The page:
Nevertheless, I must say that being overcharged for such vital equipment has to be one of the worst things about being disabled, and is probably something that hold many of us back.
Tonight, I don’t have much to say It has been a slow, relaxed day a highlight was a shopping trip
A swift whizz round tesco, that was it.
Oh how I love this slow, relaxed life,
Which will be great to spend with my future wife.
Cyril and Saran’s wedding was wonderful. To tell the truth I don’t know where to begin writing about it: friday was a great day, one about friends and family, set in the wonderful grounds of Dissington hall, near Newcastle. Of course, it should be noted – and I include this mainly as a reminder to myself not to be so stupid next time – that we almost did not get there. We were at King’s Cross when I realised I had forgotten our train tickets! Dominik had to come all the way back to get them. Thanks to his swiftness, we only lost a couple of hours, but it was once we were on the train that I realised I had forgotten my suit! Fortunately a few messages to mum solved that problem, but I despair at my own ineptitude sometimes – how Lyn puts up with me I know not.
My antics aside, the ceremony itself was both beautiful and utterly unique. Cyril, being a bit of a joker, included a small stunt where, at the right point, one of his friends got up and pretended to object to the wedding; Cyril then gave him some money in the smooth, cool way my cousin has, and the guy sat back down. I loved it, although I must say that for a fleeting second I did not realise it was a joke, and was beginning to worry. And then there as the couples’ first dance. They had rehearsed a kind of performance for this too, reminiscent, dare I say it, of the tango performed in True Lies. Sexy and intimate, I found it astonishing, and was sad that Lyn was out of the room when they performed it. It was one of the coolest things ever: saran and Cyril certainly have style.
We all then danced the night away, talking and drinking the excellent wine my uncle had brought. I’m not sure when I got to bed, but it was a very cool evening – I might put some of the photos on here soon. We got back here last night rather tired, having explored some of Newcastle before coming home. I still feel rather bad about the ticket fiasco: I really must learn to be more organised. After all, seeing Cyril and Saran get married in such style has made me even more eager to start thinking about our own wedding, and from what I hear, they take a hell of a lot of organising.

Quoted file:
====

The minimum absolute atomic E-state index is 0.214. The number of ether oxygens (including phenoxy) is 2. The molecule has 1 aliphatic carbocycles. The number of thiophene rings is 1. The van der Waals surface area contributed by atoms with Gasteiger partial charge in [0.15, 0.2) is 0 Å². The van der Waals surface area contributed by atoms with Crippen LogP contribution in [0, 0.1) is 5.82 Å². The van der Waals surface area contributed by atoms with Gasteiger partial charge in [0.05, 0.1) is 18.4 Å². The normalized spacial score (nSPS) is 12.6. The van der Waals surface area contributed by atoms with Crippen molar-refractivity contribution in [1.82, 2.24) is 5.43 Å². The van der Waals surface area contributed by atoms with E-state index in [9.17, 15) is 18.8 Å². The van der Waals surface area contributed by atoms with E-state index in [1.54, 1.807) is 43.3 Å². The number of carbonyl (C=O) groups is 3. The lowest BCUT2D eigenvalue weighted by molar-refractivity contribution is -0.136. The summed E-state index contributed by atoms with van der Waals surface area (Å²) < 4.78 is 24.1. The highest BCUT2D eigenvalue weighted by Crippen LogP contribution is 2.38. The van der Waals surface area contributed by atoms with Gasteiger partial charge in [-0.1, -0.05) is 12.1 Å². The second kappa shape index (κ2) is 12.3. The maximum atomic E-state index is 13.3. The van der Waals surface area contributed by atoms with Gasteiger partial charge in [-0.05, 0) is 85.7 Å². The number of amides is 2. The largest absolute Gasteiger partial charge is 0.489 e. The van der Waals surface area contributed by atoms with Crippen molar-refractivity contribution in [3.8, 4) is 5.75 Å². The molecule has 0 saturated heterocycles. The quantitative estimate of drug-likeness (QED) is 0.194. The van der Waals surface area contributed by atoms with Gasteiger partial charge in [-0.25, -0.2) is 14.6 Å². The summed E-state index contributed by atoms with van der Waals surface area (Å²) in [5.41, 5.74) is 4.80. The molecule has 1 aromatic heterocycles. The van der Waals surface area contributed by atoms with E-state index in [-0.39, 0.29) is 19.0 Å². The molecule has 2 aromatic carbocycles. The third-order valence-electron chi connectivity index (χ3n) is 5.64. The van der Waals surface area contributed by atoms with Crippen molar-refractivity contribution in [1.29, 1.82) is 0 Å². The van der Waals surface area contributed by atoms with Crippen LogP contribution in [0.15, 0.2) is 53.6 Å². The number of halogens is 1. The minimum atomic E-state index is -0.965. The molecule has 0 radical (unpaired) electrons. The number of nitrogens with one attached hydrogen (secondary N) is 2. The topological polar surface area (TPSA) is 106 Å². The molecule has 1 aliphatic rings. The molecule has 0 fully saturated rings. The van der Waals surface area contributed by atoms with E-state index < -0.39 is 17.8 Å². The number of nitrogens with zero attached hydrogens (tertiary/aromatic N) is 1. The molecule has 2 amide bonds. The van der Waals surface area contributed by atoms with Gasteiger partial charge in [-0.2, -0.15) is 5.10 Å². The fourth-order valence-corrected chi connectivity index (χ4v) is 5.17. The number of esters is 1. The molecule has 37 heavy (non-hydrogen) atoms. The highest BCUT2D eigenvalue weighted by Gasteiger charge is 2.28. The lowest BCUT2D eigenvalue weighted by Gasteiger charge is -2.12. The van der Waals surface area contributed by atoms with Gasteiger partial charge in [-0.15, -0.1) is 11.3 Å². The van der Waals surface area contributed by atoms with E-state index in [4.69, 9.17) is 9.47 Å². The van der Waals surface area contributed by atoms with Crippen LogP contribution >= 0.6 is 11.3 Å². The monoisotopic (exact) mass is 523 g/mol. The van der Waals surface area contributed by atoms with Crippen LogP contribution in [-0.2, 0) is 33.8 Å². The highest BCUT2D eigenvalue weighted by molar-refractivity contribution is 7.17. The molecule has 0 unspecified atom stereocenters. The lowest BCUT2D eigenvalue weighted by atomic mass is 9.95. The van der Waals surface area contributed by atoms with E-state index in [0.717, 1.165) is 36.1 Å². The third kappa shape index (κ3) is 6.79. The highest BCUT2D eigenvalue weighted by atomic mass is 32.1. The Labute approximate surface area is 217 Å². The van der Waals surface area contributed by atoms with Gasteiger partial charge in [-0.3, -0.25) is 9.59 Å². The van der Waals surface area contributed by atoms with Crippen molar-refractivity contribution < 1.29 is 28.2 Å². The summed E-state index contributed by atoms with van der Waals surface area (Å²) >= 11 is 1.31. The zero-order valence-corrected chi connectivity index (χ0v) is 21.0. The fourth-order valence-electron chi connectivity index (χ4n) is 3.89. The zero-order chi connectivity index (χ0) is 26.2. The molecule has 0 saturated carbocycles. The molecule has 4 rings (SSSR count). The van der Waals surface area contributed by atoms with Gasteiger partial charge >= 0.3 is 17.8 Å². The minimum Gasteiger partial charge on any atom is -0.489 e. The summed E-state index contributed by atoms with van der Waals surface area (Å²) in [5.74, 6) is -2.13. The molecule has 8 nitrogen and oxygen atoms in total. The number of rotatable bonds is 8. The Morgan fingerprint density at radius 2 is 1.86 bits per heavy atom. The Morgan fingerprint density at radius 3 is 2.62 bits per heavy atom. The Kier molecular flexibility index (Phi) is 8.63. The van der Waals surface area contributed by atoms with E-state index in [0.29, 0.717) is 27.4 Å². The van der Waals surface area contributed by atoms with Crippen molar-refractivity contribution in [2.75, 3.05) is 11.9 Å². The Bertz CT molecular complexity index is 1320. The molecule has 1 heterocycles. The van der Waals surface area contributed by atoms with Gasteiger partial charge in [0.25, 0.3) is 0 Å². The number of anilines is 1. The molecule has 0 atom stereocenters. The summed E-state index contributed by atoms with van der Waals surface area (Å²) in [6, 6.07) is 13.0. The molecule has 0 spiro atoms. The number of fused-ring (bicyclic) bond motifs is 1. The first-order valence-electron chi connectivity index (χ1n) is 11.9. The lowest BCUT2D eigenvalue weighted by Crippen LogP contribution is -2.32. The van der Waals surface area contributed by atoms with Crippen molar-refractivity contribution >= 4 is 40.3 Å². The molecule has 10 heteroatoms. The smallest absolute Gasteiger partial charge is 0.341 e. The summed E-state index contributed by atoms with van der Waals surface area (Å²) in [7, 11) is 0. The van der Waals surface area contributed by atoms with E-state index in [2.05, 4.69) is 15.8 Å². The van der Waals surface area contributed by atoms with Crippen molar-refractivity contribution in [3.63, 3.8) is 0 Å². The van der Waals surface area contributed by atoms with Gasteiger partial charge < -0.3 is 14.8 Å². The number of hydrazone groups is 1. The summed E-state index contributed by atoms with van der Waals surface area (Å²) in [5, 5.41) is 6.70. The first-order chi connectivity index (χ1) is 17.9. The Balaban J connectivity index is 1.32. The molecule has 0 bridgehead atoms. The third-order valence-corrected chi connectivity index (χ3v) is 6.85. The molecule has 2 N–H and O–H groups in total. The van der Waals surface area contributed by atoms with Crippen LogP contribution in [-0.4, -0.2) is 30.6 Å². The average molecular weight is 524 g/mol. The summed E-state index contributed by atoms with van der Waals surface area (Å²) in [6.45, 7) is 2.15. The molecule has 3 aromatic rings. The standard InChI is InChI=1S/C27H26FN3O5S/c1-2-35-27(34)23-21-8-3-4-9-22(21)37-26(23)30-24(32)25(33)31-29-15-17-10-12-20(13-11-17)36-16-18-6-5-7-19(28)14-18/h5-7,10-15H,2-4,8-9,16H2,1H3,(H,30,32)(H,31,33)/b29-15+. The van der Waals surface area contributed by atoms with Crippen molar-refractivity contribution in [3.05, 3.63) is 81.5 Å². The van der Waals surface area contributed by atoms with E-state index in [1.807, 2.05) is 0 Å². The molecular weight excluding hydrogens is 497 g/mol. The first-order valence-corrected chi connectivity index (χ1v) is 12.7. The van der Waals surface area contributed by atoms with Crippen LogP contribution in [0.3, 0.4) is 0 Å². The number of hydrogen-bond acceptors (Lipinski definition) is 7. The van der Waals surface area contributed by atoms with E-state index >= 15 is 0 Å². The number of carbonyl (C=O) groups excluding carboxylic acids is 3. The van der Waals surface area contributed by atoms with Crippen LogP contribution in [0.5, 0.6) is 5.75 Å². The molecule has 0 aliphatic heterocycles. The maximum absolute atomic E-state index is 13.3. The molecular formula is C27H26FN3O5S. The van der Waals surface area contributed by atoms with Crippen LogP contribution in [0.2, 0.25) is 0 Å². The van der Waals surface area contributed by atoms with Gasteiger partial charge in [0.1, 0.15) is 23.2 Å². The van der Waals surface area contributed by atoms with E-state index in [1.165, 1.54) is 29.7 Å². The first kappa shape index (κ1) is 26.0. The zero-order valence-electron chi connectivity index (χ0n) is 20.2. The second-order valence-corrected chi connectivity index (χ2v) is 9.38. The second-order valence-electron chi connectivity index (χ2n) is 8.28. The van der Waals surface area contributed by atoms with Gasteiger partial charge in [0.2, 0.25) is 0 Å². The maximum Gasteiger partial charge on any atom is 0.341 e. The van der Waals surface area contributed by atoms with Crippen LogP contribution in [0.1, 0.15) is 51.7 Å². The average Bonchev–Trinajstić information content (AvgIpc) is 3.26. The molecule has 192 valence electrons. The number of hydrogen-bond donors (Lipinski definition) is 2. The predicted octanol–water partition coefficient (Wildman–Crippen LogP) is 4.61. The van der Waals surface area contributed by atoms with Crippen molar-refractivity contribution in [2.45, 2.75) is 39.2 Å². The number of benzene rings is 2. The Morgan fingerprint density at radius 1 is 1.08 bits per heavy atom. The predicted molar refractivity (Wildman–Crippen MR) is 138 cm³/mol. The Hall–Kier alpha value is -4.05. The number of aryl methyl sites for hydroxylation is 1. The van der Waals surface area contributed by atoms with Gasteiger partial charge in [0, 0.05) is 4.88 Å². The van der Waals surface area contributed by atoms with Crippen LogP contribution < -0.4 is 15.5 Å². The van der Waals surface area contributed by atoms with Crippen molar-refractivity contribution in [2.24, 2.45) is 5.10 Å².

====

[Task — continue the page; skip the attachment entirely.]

We just got home from my cousin’s wedding in Newcastle. It has been an incredible couple of days, but a full account must wait until the morning, as I’m rather knackered. But I’ll just note that all my cousins and brothers are now married, leaving it up to me and Lyn to tie the knot now: that is an exciting idea, although, given my organisational skills, a daunting one too.
I just feel that I ought to flag his story up tonight. Two nine-year-old girls have become the world’s youngest formation wing-walkers in an effort to raise money and awareness for the Duchenne Children’s Trust, which raises money for research into the fatal genetic disease Duchenne Muscular Dystrophy. As someone who has lost several friends to DMD, I must say these young ladies have my full support and admiration, and indeed my thanks.
Tonight it suddenly feels like all is well with the world. My parents visited earlier, and we had a good, long chat: there are one or two family matters which, needless to say I’ll reveal here in due course, but which have me very excited. My thesis finally seems ready, and I have a new project with Luke and Sally to work on. Lyn has a new song out and a couple of concerts coming up, which is also very exciting. In short, and all other concerns political or international aside, it occurs to me that I have much to be happy about. Yes, things tonight seem to be looking up, and I’ll soon go to bed with a smile on my face.